Joyce B. Hicks
Though she grew up in California, Indiana considers Jessamyn West (1902-1984) an Indiana writer. She was born in Vernon, Indiana and some of her short stories and her most well-known book, The Friendly Persuasion, are based on the life of Southern Indiana Quakers. Though she may not have experienced these times herself, they were clearly conveyed to her, during bed rest for tuberculosis, by her mother and by a grandmother who was devoted to books. Her parents practiced the Quaker faith in California, and Jessamyn attended Whittier College as an undergraduate. The values of charity and kindness, as well a sly Quaker humor, bred the interest in people that comes through clearly in her stories.
In an interesting interview with the Paris Review (1977), Jessamyn West commented she didn’t think she was a very good plotter. For evidence she recalled that, while in Hollywood working with director William Wyler on the film Friendly Persuasion (starring Gary Cooper and nominated for an Academy Award, 1956), he said to her, “’We’ve got to get one more ‘will he? won’t he?’ into this.’” She went on to say, “I think this is what a reader wants” (Paris Review). However, her wide praise as a storyteller, as well as the popularity of the film in its time and the enduring popularity of the book (1945) contradict this self-criticism.
When asked in the 1977 interview whether she agreed that contemporary fiction was in trouble, she concurred saying, “So many novelists no longer seem to care what happens to other human beings,” a description at odds with her own sensibilities. She observed that the modern novel was “a metaphysical composition” (Paris Review). Indeed, it may be her genuine interest in familiar people in familiar dilemmas that makes some of her stories saccharine today, though she is clearly interested in questions we could term metaphysical.
IWC members should be happy to claim West for Indiana and feel a kinship with her efforts. Though filling notebooks with story plots as a child, West was not published until her late thirties, starting with small magazines in 1939 and moving to literary fiction in magazines like the New Yorker. She published collections and many novels, among these the very popular Cress Delahanty (1955), which today might be called YA.
Though thrilled with Cress as a teen, I began my reading of West again with The Friendly Persuasion. It took a chapter or two before I was caught up in the life of a Quaker family in a small Indiana town and in the evolution of their faith over their lifetime. From the Civil War to their old age, the stories record the lives of Eliza Birdwell, a Quaker minister, and her husband Jess in Vernon, Indiana, West’s birthplace.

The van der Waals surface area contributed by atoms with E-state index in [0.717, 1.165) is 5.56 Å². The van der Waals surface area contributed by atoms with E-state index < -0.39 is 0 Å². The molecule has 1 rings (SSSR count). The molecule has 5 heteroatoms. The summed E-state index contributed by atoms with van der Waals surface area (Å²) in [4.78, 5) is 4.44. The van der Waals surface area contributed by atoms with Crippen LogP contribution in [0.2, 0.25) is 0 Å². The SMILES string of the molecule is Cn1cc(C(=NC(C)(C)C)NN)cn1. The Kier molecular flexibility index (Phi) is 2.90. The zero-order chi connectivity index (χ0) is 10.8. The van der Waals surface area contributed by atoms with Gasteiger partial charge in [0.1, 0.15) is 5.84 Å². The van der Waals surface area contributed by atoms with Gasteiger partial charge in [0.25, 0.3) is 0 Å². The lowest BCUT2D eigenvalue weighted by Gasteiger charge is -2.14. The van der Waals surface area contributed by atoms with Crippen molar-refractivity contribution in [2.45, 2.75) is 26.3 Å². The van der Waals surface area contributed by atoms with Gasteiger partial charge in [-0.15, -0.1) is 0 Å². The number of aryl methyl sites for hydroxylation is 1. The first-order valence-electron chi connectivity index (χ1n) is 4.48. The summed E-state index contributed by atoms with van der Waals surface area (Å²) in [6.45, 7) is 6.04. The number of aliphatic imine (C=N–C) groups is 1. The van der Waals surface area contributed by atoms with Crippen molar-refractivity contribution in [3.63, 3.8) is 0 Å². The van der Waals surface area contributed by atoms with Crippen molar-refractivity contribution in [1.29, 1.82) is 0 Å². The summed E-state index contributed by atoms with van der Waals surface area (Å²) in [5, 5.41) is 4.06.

Whether riding with their sons as they break Quaker tradition to join the local defense against Morgan’s Raiders or following the ruminations of father Jess, I was awed by West’s skill of getting to the heart of our experiences, often through analogy. For example, at eighty Jess befriends a foster child. His wife says his pleasure stems from seeing himself in the boy at that age, but he disagrees. He accounts for his interest this way: “It was meeting a human being at first hand, not as was the case with most grown-ups, second hand, if at all: not meeting a person assembled, put together so’s to present to the inspecting eye the very object for which it was searching” (The Friendly Persuasion, 209). Speaking with adults he says is like “peering through the chinks and knotholes” to see inside the “makeshift building” (209).
I’d like to come back to West’s comments about plot, a frequent topic of advice for writers. Her prescription is simple. When asked where she began with a story or novel, she said, “I think of a character in a situation. The character must be involved. I mean, he can’t just stand there. . . So, the two, character and situation, go together” (Paris Review). She goes on to say that she has found the novel to be an easier form because of less tight organization. “With the novel you simply live with the people for a considerable length of time and you write as things happen, whereas the short story, like the poem, must be convoluted for a purpose . . . a shaft of light into that particular happening” (Paris Review). What a perfect analogy for what she does so well.
Your library may have to request her books from other branches. I’d suggest beginning with The Friendly Persuasion, the book, not the movie, acclaimed in its time. The Paris Review interview linked here is also good preparation, as is looking at portraits of Jessamyn West on line or on her book jackets. She is a gracious-looking, lovely woman in waved hair and dresses, definitely a writer to claim for Indiana.
West, Jessamyn. The Friendly Persuasion. New York: Harcourt, Brace, and Company, 1940.